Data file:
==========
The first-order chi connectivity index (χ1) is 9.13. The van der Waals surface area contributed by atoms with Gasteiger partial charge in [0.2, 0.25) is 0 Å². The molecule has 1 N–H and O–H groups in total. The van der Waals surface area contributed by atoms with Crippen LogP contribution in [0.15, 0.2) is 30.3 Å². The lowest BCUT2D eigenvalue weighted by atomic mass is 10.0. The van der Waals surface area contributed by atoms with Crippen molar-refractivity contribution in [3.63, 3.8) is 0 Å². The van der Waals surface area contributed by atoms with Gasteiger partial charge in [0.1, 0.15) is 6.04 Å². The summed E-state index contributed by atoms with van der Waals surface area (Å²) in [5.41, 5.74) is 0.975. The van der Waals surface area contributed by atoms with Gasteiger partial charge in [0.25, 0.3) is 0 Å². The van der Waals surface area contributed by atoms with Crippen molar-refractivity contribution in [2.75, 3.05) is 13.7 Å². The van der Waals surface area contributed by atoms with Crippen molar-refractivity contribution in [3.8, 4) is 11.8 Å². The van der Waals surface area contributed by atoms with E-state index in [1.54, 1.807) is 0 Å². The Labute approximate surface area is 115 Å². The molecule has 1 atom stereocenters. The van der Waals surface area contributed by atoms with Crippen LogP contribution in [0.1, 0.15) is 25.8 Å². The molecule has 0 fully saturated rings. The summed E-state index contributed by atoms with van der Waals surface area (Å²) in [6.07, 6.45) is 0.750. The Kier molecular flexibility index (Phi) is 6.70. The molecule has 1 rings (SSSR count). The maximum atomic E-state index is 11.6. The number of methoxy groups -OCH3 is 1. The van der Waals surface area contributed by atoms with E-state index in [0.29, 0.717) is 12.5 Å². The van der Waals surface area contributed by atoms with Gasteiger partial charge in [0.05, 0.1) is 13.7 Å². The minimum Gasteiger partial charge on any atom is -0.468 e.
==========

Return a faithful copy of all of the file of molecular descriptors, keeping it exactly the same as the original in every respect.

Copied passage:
The first-order chi connectivity index (χ1) is 9.13. The van der Waals surface area contributed by atoms with Gasteiger partial charge in [0.2, 0.25) is 0 Å². The molecule has 1 N–H and O–H groups in total. The van der Waals surface area contributed by atoms with Crippen LogP contribution in [0.15, 0.2) is 30.3 Å². The lowest BCUT2D eigenvalue weighted by atomic mass is 10.0. The van der Waals surface area contributed by atoms with Crippen molar-refractivity contribution in [3.63, 3.8) is 0 Å². The van der Waals surface area contributed by atoms with Gasteiger partial charge in [0.1, 0.15) is 6.04 Å². The summed E-state index contributed by atoms with van der Waals surface area (Å²) in [5.41, 5.74) is 0.975. The van der Waals surface area contributed by atoms with Gasteiger partial charge in [0.25, 0.3) is 0 Å². The van der Waals surface area contributed by atoms with Crippen molar-refractivity contribution in [2.75, 3.05) is 13.7 Å². The van der Waals surface area contributed by atoms with Crippen molar-refractivity contribution in [3.8, 4) is 11.8 Å². The van der Waals surface area contributed by atoms with E-state index in [1.54, 1.807) is 0 Å². The Labute approximate surface area is 115 Å². The molecule has 1 atom stereocenters. The van der Waals surface area contributed by atoms with Crippen LogP contribution in [0.1, 0.15) is 25.8 Å². The molecule has 0 fully saturated rings. The summed E-state index contributed by atoms with van der Waals surface area (Å²) in [6.07, 6.45) is 0.750. The Kier molecular flexibility index (Phi) is 6.70. The molecule has 1 rings (SSSR count). The maximum atomic E-state index is 11.6. The number of methoxy groups -OCH3 is 1. The van der Waals surface area contributed by atoms with E-state index in [0.29, 0.717) is 12.5 Å². The van der Waals surface area contributed by atoms with Gasteiger partial charge in [0.05, 0.1) is 13.7 Å². The minimum Gasteiger partial charge on any atom is -0.468 e.